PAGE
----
Makkawi resorted to the National Council for Human Rights and filed a complaint to the Ministry of Interior and then launched an intermittent media campaign. It started in October 2014 through several TV interviews and establishing a webpage aiming to know Shehata’s whereabouts. The Ministry of Interior only started its investigations when she appeared on the media. When she met the minister of interior’s assistant and Abu Bakr Abdulkarim— the ministry’s spokesperson— the latter swore that her husband was not detained and the accusations leveled at the ministry were groundless. After the disappearance of Shehata, Makkawi’s time was divided between making visits to legal departments and centers and the school’s administration as Shehata was absent, following three children and launching a media campaign to search for her partner whom she married 25 years ago. Despite the difficulties, she continued tirelessly. “I am not looking for a missing suitcase. When someone calls me at midnight saying he has information about my husband, I go out at once.” 

Makkawi has not heard about the forced disappearance before. The first time she entered a police station was when she reported the disappearance of her husband. Shortly afterwards, personal problems surfaced. Disagreements with her husband’s family increased and her financial conditions grew difficult. Shehata was running all the matters and knew very well how to manage his financial affairs and those of his family. Despite having a power of attorney, Makkawi could not sell her husband’s land or his share of the school to provide for herself. Therefore, her mother sold a piece of her land to pay the high fees for her children’s tuition as they were enrolled in the American University and the International School of Choueifat. 

A ray of hope 

On January 18, she was told that the name of her husband appeared on a list of forced disappeared people issued by the National Council for Human Rights based on information published by the Ministry of Interior. However, it turned out to be a mere name confusion. It was a hard day for Makkawi who immediately accompanied the lawyer to the Department of Prisons. However, they did not find his name. An official there told them that since he was not there, he was a political prisoner at the State Security Center. It turned out that the person whose name appeared on the list was not at the Zakaziq Prison as was mentioned in the list and that he was moved to the Wadi el-Natrun Prison and he had been imprisoned for three years, meaning that the information provided by the Ministry of Interior in the list is not updated.

She had doubts as her husband’s nickname rather than his real one was mentioned in the list, so she had to make sure. After the name confusion was clarified, she went to the Ministry of Interior where she was told that the name was not found. She waited for Abu Bakr, the minister of interior’s assistant. She met him along with Halim Henish, a lawyer, and Mona Hamed, a doctor at the Nadim Center. He told them that the Ministry of Interior is not to blame for this mistake but the National Council for Human Rights. Makkawi collapsed at the Ministry of Interior. She woke up at Kasr al-Aini French Hospital. She did not understand exactly what happened. However, she told her two friends, “I will stand. I should be strong. The breakdown will do me no good. I will go on until I find Ashraf.”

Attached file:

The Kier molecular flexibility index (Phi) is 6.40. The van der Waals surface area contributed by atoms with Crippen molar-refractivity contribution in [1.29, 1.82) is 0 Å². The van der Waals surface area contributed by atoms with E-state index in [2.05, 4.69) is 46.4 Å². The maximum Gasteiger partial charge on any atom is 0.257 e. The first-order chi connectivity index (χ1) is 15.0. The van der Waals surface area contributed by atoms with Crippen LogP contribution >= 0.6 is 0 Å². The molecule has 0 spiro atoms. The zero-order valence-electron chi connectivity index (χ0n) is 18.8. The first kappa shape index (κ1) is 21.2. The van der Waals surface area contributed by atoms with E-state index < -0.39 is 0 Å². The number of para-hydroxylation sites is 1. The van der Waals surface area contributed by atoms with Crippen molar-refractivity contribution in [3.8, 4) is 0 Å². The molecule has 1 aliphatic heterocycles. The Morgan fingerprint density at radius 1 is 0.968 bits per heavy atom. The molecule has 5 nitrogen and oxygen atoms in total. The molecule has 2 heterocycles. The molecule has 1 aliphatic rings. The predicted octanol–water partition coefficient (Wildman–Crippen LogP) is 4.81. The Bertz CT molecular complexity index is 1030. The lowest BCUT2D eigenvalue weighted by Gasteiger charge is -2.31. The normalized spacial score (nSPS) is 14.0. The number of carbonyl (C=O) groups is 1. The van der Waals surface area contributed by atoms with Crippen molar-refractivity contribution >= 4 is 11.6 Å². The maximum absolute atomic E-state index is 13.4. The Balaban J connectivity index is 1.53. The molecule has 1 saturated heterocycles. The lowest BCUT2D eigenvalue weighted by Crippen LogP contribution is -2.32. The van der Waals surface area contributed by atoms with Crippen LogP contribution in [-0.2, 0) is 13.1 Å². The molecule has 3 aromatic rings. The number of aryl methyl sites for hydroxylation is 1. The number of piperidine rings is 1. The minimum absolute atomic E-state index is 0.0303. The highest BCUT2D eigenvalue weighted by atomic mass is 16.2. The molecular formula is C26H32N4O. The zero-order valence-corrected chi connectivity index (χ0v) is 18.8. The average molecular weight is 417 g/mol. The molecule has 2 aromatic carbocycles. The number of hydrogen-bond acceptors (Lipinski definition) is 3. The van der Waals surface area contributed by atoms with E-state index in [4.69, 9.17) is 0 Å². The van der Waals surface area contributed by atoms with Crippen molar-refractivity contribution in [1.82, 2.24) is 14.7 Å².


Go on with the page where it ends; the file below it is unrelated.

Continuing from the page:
Makkawi writes to her husband everyday on his Facebook page. They used to talk about everything in detail. She feels that he reads what she writes. When she posts photos of her and her husband together, she feels that he reassures and strengthens her. As for her personal problems and those of her children’s and family, she sends them in private messages as it is inappropriate to go public with them. Makkawi will remain strong thanks to the people’s good wishes. They stop her in the streets or at the sit-ins she takes part in and tell her, “We support you and pray for you.” Shehata’s case became well-known thanks to his wife’s efforts. Even her little daughter, during her field trip in Al-Hussein and while her teachers were calling her name, she heard two police officers wondering whether she was indeed the daughter of Ashraf Shehata. She was afraid but her mother assured her that neither she nor her father did anything wrong.

Ordinary citizen with activist rank

Maha is no longer only concerned about husband alone. She now helps and supports all the victims of injustice. She and her children have no provider now. Makkawi wishes that her husband would have re-appeared, even with charges to face.

After she took part in the protest, commemorating Julio Rigini who was tortured to death amid doubts that the security forces were involved in the incident, she received threats telling her to ‘calm down and fear for your children and brother’ and to stop appearing on the media. Her mother also received similar messages. They told Makkawi, “How come you cry about an Italian man?” However, she said she cried involuntarily. She pitied the poor young man and imagined herself in his shoes. She does not believe that they can harm Shehata because of her political activities. They will either reveal him or keep him hidden.